How do we know when it’s time to seek help for someone we care about? “As theAlcoholics Anonymous disease progresses, the effect on those major life areas get bigger and bigger and easier to see,” said the supervisor. “What people don’t realize is that chemical dependency treatment is a cumulative process,” she said. “Many things throughout someone’s life have to accumulate before they are ready [to get help]. They might be job problems, health problems, legal problems, medical problems, spiritual problems, [ etc.]” Alcoholism is “cunning, baffling, and powerful,” said Moore, quoting from the Big Book of Alcoholics Anonymous. “Part of our treatment program is to introduce them to Alcoholics Anonymous, Narcotics Anonymous, and Al-Anon. She asserts that it is, “Very important for an addicted person to find others who have walked that path and succeeded. They cannot fight addiction alone. They need others with them to help them deal with the thing that has become more powerful then themselves.”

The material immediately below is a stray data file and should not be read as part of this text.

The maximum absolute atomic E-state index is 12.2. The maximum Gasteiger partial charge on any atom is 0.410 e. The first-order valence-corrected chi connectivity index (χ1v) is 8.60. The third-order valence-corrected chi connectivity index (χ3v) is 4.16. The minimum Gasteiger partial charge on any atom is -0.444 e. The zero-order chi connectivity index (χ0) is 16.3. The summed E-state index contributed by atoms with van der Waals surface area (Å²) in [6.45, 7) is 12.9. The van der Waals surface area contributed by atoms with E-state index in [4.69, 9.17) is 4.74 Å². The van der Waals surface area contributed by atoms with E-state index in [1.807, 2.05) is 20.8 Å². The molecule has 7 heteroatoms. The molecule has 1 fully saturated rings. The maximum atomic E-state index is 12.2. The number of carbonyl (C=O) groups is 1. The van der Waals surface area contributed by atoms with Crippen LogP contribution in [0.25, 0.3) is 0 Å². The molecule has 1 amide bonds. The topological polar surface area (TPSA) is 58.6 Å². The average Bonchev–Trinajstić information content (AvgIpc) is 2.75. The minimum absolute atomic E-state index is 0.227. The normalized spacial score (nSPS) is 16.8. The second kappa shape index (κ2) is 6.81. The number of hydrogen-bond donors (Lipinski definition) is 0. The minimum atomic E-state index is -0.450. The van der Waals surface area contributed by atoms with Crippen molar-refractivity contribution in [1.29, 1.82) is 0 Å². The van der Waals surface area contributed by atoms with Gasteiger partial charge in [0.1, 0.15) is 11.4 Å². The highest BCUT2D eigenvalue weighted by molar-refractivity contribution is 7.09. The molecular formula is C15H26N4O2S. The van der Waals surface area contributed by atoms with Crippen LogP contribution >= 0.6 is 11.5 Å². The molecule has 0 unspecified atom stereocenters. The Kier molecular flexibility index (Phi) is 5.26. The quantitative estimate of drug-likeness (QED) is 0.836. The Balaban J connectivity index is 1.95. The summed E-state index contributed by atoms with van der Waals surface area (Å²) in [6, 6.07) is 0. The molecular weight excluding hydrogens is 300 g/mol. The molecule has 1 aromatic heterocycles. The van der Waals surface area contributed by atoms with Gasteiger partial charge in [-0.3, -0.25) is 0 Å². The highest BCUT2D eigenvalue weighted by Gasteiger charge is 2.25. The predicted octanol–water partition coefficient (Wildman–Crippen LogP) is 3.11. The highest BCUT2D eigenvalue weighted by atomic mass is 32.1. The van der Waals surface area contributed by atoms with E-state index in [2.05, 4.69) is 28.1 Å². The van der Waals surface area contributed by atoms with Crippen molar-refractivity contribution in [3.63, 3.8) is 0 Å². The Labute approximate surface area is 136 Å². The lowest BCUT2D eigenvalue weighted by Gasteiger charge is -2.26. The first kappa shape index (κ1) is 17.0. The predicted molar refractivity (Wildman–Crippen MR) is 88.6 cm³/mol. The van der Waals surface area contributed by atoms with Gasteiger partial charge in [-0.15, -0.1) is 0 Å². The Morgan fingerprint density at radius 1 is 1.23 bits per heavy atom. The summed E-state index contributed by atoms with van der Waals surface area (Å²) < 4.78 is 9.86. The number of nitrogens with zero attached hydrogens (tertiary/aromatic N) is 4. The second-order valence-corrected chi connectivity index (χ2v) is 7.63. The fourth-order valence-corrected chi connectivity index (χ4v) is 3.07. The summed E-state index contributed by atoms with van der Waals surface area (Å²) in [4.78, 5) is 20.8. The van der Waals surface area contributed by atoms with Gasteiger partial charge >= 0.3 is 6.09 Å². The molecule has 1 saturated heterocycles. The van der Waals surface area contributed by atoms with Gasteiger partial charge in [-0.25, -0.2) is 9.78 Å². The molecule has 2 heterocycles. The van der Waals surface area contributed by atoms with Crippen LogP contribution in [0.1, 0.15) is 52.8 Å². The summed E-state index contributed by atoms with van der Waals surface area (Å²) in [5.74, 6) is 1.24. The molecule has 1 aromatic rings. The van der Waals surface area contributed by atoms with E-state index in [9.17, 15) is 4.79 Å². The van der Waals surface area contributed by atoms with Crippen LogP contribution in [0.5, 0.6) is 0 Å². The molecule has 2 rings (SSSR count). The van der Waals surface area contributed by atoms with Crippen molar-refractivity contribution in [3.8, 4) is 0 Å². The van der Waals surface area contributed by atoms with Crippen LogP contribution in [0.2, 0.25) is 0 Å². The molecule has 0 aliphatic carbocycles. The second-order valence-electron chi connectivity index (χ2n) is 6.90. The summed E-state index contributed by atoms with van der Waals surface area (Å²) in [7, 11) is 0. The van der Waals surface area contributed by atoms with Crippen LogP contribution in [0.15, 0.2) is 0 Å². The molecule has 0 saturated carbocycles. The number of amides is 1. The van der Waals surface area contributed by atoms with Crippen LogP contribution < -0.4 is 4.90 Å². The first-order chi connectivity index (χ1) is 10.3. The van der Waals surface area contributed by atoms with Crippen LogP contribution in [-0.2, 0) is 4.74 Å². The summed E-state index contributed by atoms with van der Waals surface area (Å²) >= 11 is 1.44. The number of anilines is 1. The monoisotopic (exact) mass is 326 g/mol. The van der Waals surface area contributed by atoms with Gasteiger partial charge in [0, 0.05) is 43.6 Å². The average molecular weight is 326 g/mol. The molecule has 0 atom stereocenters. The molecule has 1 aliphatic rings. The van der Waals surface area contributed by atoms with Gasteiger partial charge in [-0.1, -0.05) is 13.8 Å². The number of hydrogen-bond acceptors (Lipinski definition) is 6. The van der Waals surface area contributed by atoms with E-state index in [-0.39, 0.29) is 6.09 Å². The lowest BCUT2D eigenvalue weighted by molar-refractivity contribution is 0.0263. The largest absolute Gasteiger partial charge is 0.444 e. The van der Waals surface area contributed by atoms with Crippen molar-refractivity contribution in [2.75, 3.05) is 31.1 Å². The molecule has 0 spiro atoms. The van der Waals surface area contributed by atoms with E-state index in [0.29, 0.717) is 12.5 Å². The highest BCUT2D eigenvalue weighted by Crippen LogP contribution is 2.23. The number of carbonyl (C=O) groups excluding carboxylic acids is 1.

As for church support groups like Celebrate Recovery, Cynthia Moore considers these to be, “Very helpful avenues, as well.” Although she admits that the drawback is that many individuals battling with substance abuse can also struggle with a lack of worthiness initially making seeking assistance from a religiously-affiliated source difficult for them. To be an advocate for someone fighting addiction, “We have to be aware of the resources in our community. In every county there is an agency that is dedicated to helping the addicted population,” said Moore. Agencies like Shelby County Counseling Center offer, “…support services to the family, as well the addict,” she said. The Center’s primary “funding stream comes from the Tri-County Board of Recovery and Mental Health Services. We have a sliding scale based on family size and income,” Moore explained. [Although] “…we never ever refuse anyone service based on ability to pay,” she added.